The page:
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WTF?!? : The Megabass Racing Condition 256 (continued)

Casting: Casting with any spinning reel is pretty much a moot point. What's important to me is whether or not the spool sits a comfortable distance from the reel seat to facilitate feathering. This is also rarely an issue with a reel of this size (The RC 256 is essentially a shallow spooled 2500 reel akin to Daiwa's 2506 size), and the RC 256 proved to be fine in this department.

We were able to get 90 yds of 6lb Sunline Super Natural onto this reel.

Another item to check with spinning reels is the bail arm and how easy or difficult it is to flip the bail closed after a cast when you crank the handle. We should comment that spinning reel purists always close the bail with their hand, holding the line taught in one hand and taking up any slack in the line by cranking the handle before working their bait. I practice this maybe half of the time, when I'm concentrating, but I often get distracted and forget, so having a reel whose bail clicks over easily when you crank the handle is important. I had no issues with the RC 256 in this regard either.

Of course, the RC 256 comes with not only custom knobs ...


... But a custom handle as well.

Retrieve: I already mentioned the RC 256 is just about as smooth as they come. The reel is rated with a 4.8:1 retrieve ratio and in lab measurements, with the spool filled to roughly a sixteenth of an inch from the lip, I managed 28” of line returned per turn of the handle. This number will of course vary depending on how much line is off your spool.

They take some getting used to, but these knobs are actually quite comfortable to fish.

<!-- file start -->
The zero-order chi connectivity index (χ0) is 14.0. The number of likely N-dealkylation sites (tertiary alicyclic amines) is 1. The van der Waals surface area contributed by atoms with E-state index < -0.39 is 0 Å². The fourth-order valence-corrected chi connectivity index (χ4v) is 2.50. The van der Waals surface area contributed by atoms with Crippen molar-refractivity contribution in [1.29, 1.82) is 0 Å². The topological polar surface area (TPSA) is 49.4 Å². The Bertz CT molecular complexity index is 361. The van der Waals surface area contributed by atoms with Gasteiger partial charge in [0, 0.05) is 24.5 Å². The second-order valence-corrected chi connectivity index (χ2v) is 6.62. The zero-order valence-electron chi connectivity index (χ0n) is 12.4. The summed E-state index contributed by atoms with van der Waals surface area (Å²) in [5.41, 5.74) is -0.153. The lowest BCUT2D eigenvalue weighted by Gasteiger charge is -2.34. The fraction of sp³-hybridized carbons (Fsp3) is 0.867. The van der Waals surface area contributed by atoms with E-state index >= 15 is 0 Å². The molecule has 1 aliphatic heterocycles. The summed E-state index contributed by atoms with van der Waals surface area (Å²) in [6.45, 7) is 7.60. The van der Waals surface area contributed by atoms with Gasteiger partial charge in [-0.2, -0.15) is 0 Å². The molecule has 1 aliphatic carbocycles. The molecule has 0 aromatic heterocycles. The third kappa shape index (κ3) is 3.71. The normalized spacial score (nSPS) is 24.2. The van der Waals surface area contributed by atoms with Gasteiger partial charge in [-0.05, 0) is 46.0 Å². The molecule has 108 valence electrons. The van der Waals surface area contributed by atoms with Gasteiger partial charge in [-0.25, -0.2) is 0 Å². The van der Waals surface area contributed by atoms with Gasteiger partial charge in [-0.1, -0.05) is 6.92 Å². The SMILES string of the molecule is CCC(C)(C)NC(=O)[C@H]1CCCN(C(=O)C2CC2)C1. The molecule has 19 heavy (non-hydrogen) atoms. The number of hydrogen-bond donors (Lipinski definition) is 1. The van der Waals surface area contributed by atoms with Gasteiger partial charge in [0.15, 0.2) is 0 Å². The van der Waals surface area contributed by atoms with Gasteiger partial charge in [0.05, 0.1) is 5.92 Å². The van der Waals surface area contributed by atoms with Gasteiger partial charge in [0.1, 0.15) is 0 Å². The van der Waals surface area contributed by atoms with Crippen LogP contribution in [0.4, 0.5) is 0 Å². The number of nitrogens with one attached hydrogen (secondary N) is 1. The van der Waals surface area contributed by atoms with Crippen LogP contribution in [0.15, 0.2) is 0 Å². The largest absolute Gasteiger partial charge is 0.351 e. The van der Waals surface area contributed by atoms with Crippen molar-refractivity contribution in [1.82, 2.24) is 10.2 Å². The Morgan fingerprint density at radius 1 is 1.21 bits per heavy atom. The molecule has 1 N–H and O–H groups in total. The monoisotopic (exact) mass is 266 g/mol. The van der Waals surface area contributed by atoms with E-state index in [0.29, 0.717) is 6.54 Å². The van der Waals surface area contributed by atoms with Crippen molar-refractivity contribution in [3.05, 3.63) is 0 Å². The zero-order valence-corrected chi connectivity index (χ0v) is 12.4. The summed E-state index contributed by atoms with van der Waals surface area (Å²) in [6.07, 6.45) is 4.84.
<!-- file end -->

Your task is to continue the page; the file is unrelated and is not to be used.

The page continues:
Yuki Ito squeezed every bit of weight savings he could out of this reel.

The machined aluminum knob on the RC 256 was no problem for me to grip, but I've already grown quite accustomed to this knob having fished it on my various Monoblock reels and the IS73 Competition.

Performance is smooth as silk.

Line Management: A factor with all spinning reels that is somewhat related to retrieve is the issue with line twist. I used the RC 256 for two days on our initial WTF testing trip and experienced minimal difficulties with line twist - nothing out of the ordinary, but also nothing extraordinary. One thing with this reel did surprise me though and that's the fact that the line roller is not bearing supported. This is something I come to expect out of any spinning reel over $400 and is often included in reels costing much less. I suspect, were I to use this reel longer term, line twist may very well prove to be a factor for the simple fact the line roller is not bearing supported. But I should caution, this is just a prediction.

But, and there's always a but... the line roller is not bearing supported.

Drag: The RC 256 comes with a drag rated to a maximum of 6.6 lbs. I was only able to manage five pounds of sustained pressure on the reel before my six pound Super Natural broke and that was with the drag not quite buttoned down all the way, so if the max drag of 6.6 pounds is important to you, I'm pretty confident the RC 256 can deliver as specified.

Drag performance is good.

Next Section: Does the reel live up to expectations?










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